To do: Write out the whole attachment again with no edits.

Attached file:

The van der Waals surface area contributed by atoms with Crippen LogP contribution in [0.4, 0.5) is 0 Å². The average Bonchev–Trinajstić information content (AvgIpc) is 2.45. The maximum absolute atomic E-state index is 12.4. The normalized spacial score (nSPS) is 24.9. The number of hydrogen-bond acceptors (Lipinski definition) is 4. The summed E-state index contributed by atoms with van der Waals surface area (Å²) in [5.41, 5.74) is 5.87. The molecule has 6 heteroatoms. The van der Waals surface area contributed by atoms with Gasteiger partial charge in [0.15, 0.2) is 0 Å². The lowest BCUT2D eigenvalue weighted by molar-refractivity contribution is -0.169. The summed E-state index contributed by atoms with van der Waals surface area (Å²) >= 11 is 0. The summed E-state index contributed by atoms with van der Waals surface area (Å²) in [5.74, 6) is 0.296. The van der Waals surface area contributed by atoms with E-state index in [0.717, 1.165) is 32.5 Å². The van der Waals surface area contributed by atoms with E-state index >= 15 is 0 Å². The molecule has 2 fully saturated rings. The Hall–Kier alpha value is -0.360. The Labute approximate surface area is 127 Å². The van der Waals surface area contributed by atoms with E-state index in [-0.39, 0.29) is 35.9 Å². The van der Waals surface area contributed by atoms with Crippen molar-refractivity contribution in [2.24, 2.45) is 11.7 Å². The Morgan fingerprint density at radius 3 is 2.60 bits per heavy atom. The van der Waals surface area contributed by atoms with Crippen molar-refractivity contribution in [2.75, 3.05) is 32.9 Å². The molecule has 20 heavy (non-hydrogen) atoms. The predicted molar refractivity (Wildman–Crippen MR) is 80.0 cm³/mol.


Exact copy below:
The van der Waals surface area contributed by atoms with Crippen LogP contribution in [0.4, 0.5) is 0 Å². The average Bonchev–Trinajstić information content (AvgIpc) is 2.45. The maximum absolute atomic E-state index is 12.4. The normalized spacial score (nSPS) is 24.9. The number of hydrogen-bond acceptors (Lipinski definition) is 4. The summed E-state index contributed by atoms with van der Waals surface area (Å²) in [5.41, 5.74) is 5.87. The molecule has 6 heteroatoms. The van der Waals surface area contributed by atoms with Gasteiger partial charge in [0.15, 0.2) is 0 Å². The lowest BCUT2D eigenvalue weighted by molar-refractivity contribution is -0.169. The summed E-state index contributed by atoms with van der Waals surface area (Å²) >= 11 is 0. The summed E-state index contributed by atoms with van der Waals surface area (Å²) in [5.74, 6) is 0.296. The van der Waals surface area contributed by atoms with E-state index in [0.717, 1.165) is 32.5 Å². The van der Waals surface area contributed by atoms with E-state index >= 15 is 0 Å². The molecule has 2 fully saturated rings. The Hall–Kier alpha value is -0.360. The Labute approximate surface area is 127 Å². The van der Waals surface area contributed by atoms with E-state index in [-0.39, 0.29) is 35.9 Å². The van der Waals surface area contributed by atoms with Crippen molar-refractivity contribution in [2.24, 2.45) is 11.7 Å². The Morgan fingerprint density at radius 3 is 2.60 bits per heavy atom. The van der Waals surface area contributed by atoms with Crippen molar-refractivity contribution in [2.75, 3.05) is 32.9 Å². The molecule has 20 heavy (non-hydrogen) atoms. The predicted molar refractivity (Wildman–Crippen MR) is 80.0 cm³/mol.